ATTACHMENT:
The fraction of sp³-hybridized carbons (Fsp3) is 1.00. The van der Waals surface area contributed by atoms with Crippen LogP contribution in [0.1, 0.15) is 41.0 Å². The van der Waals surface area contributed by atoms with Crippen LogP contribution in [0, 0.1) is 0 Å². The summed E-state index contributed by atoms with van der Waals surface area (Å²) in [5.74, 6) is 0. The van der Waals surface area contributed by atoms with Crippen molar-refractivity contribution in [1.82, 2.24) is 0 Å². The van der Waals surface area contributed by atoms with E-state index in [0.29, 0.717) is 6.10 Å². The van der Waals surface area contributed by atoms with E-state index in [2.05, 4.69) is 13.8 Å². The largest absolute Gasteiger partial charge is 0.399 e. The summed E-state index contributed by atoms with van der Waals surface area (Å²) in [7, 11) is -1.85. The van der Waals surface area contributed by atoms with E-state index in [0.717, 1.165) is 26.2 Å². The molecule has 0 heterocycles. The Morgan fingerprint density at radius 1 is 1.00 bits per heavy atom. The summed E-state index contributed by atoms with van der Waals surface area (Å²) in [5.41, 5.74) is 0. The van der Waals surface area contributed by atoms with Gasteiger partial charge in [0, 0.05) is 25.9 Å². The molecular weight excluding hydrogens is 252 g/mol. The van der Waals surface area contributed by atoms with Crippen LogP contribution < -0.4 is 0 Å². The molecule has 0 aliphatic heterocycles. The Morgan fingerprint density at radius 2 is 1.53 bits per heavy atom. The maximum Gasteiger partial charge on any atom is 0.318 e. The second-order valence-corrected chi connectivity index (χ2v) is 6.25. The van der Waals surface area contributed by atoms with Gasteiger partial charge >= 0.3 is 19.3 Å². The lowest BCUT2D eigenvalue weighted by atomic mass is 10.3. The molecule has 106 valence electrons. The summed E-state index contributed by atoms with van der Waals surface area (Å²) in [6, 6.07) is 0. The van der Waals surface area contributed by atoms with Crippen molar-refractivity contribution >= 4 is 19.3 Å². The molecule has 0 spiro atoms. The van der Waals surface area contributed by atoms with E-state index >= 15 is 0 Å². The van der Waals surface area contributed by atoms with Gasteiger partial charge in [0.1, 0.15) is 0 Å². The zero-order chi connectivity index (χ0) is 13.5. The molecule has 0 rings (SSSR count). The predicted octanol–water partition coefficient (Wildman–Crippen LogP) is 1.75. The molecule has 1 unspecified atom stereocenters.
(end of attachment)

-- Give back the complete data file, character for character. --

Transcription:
The fraction of sp³-hybridized carbons (Fsp3) is 1.00. The van der Waals surface area contributed by atoms with Crippen LogP contribution in [0.1, 0.15) is 41.0 Å². The van der Waals surface area contributed by atoms with Crippen LogP contribution in [0, 0.1) is 0 Å². The summed E-state index contributed by atoms with van der Waals surface area (Å²) in [5.74, 6) is 0. The van der Waals surface area contributed by atoms with Crippen molar-refractivity contribution in [1.82, 2.24) is 0 Å². The van der Waals surface area contributed by atoms with E-state index in [0.29, 0.717) is 6.10 Å². The van der Waals surface area contributed by atoms with E-state index in [2.05, 4.69) is 13.8 Å². The largest absolute Gasteiger partial charge is 0.399 e. The summed E-state index contributed by atoms with van der Waals surface area (Å²) in [7, 11) is -1.85. The van der Waals surface area contributed by atoms with E-state index in [0.717, 1.165) is 26.2 Å². The molecule has 0 heterocycles. The Morgan fingerprint density at radius 1 is 1.00 bits per heavy atom. The summed E-state index contributed by atoms with van der Waals surface area (Å²) in [5.41, 5.74) is 0. The van der Waals surface area contributed by atoms with Gasteiger partial charge in [0, 0.05) is 25.9 Å². The molecular weight excluding hydrogens is 252 g/mol. The van der Waals surface area contributed by atoms with Crippen LogP contribution < -0.4 is 0 Å². The molecule has 0 aliphatic heterocycles. The Morgan fingerprint density at radius 2 is 1.53 bits per heavy atom. The maximum Gasteiger partial charge on any atom is 0.318 e. The second-order valence-corrected chi connectivity index (χ2v) is 6.25. The van der Waals surface area contributed by atoms with Gasteiger partial charge >= 0.3 is 19.3 Å². The lowest BCUT2D eigenvalue weighted by atomic mass is 10.3. The molecule has 106 valence electrons. The summed E-state index contributed by atoms with van der Waals surface area (Å²) in [6, 6.07) is 0. The van der Waals surface area contributed by atoms with Crippen molar-refractivity contribution >= 4 is 19.3 Å². The molecule has 0 spiro atoms. The van der Waals surface area contributed by atoms with E-state index >= 15 is 0 Å². The van der Waals surface area contributed by atoms with Gasteiger partial charge in [0.1, 0.15) is 0 Å². The zero-order chi connectivity index (χ0) is 13.5. The molecule has 0 rings (SSSR count). The predicted octanol–water partition coefficient (Wildman–Crippen LogP) is 1.75. The molecule has 1 unspecified atom stereocenters.